EPA Fails to Tighten Lead-Poisoning Hazard Standards (2013, March 11) USA Today by Alison Young, p. 3B.
[Excerpted] The Environmental Protection Agency has no current plans to protect children from lead poisoning, despite calls for action from the agency's own scientific advisers. [end quote]
ProPublica (2013, March 13) After a Powerful Lobbyist Intervenes, EPA Reverses Stance on Polluting Texas County’s Water’ by Abraham Lustgarten
[Excerpted] When Uranium Energy Corp. sought permission to launch a large-scale mining project in Goliad County, Texas, it seemed as if the Environmental Protection Agency would stand in its way.
To get the ore out of the ground, the company needed a permit to pollute a pristine supply of underground drinking water in an area already parched by drought.
...EPA scientists feared that radioactive contaminants would flow from the mining site into water wells used by nearby homes.
Uranium Energy said the pollution would remain contained, but resisted doing the advanced scientific testing and modeling the government asked for to prove it.
The plan appeared to be dead on arrival until late 2011, when Uranium Energy hired Heather Podesta, a lobbyist and prolific Democratic fundraiser whose pull with the Obama administration prompted The Washington Post to name her the Capitol's latest "It girl."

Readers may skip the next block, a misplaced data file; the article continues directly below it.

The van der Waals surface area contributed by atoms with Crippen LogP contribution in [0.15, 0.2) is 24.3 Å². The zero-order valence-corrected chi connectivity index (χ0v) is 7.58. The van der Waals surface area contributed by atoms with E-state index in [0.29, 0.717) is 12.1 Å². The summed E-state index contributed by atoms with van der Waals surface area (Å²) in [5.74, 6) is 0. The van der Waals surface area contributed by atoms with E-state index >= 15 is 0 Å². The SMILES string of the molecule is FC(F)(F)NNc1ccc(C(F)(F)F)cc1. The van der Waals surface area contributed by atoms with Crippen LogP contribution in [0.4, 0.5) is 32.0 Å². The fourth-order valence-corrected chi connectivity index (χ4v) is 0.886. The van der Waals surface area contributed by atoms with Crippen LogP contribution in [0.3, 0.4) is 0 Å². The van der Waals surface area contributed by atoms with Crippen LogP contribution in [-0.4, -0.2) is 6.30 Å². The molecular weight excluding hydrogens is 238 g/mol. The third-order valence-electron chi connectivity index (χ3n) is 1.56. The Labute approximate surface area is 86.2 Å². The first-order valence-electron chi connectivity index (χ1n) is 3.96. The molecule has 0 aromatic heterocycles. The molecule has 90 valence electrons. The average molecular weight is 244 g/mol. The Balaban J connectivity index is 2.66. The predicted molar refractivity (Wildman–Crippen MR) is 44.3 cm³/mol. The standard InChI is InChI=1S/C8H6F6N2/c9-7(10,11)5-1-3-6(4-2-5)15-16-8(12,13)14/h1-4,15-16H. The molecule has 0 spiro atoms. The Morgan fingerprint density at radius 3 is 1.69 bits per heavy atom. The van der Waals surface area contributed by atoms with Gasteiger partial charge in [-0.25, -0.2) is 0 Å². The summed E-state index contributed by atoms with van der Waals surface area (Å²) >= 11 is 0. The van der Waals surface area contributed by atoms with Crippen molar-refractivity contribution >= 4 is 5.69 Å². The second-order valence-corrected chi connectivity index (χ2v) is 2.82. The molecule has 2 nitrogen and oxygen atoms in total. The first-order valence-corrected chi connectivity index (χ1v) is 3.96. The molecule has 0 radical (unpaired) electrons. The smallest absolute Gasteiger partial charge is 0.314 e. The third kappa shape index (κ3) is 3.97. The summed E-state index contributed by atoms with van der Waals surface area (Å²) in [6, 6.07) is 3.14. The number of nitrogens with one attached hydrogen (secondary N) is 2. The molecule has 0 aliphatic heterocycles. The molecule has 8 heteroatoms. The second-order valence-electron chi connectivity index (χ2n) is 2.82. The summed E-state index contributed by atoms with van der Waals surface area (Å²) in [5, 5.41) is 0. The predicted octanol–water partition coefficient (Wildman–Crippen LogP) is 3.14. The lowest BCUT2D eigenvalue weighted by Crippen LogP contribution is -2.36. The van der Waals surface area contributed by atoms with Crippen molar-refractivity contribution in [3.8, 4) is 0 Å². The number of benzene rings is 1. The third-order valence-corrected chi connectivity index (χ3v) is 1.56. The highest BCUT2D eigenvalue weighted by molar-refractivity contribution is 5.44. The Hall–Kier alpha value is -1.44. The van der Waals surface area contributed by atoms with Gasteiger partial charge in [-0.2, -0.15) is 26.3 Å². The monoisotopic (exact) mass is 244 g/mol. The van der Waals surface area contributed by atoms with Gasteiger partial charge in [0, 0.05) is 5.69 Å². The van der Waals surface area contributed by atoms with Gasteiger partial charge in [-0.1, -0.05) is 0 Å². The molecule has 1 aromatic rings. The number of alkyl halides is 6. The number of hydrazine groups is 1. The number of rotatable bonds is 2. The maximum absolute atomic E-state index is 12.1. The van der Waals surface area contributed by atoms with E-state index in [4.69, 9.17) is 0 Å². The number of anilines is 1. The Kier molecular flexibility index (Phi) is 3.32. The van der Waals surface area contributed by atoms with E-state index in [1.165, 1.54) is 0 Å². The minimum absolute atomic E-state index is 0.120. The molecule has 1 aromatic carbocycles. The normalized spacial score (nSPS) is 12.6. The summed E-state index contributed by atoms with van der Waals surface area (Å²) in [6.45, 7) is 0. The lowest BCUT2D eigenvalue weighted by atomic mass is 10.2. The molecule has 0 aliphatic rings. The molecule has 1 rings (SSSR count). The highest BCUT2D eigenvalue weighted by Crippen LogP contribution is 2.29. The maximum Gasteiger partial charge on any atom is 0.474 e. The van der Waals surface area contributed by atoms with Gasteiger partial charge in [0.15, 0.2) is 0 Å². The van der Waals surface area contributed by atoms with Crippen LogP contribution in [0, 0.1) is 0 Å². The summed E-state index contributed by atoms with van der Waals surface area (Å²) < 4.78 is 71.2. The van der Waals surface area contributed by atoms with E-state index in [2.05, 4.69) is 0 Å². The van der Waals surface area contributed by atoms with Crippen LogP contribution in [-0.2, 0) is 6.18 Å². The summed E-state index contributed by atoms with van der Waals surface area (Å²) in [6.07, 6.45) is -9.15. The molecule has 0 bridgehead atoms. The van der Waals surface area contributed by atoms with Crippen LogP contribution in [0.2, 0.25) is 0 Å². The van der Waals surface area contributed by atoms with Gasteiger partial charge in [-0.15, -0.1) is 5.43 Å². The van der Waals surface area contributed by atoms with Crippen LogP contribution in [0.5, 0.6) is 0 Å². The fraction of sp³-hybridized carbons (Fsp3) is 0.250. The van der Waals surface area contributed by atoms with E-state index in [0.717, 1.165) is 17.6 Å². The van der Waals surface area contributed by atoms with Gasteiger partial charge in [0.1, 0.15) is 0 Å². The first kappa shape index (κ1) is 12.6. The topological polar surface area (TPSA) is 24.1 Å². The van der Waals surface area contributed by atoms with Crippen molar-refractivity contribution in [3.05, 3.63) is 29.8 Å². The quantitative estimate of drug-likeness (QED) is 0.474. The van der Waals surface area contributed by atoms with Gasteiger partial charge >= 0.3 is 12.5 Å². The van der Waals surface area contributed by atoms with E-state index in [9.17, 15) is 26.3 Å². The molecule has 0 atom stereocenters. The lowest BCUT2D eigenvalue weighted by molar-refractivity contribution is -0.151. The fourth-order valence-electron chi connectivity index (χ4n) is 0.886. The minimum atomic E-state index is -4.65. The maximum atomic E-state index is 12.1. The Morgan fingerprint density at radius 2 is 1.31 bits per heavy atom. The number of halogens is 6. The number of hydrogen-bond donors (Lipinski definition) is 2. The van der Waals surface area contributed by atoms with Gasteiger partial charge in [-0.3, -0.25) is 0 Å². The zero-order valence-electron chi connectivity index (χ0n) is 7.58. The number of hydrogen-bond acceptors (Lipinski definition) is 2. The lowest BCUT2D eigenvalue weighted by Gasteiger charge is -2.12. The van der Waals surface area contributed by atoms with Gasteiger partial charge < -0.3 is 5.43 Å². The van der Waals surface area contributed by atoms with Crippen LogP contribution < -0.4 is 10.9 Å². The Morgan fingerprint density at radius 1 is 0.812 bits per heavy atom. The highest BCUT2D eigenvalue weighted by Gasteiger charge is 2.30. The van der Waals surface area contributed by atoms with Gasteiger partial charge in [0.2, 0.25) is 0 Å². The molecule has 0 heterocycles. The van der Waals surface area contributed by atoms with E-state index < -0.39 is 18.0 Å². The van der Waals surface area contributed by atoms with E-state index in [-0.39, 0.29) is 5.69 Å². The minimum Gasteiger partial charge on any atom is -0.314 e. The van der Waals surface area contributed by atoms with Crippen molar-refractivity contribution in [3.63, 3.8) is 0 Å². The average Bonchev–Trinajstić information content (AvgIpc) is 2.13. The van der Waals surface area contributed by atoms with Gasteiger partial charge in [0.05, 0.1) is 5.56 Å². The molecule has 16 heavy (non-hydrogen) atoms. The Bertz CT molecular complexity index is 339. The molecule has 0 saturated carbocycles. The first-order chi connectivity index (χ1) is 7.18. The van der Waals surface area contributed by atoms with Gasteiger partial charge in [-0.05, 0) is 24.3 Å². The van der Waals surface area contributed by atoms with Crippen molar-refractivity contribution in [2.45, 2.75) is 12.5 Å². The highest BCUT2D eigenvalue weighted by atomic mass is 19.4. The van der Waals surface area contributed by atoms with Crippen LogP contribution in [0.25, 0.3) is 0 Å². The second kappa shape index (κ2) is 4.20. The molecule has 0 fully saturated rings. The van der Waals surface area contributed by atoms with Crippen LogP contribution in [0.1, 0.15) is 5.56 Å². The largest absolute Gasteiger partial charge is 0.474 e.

Podesta -- the sister-in-law of John Podesta, who co-chaired President Obama's transition team -- appealed directly to the EPA's second in command, Bob Perciasepe, pressing the agency's highest-level administrators to get directly involved and bring the agency's local staff in Texas back to the table to reconsider their position, according to emails obtained by ProPublica through the Freedom of Information Act.
By the end of 2012, the EPA reversed its position in Goliad, approving an exemption allowing Uranium Energy to pollute the aquifer, though in a somewhat smaller area than was originally proposed. [end excerpt]
MAJIA Here: The uranium mining in AZ still poisons the Navajo and other groups. Uranium mining and enrichment are not, and cannot be made, safe with any technology.
Kudos to ProPublica and USA Today for reporting on the EPA's failure to protect against activities which will increase the volume of 'free' and therefore mobile toxic elements in our air, water, and soil.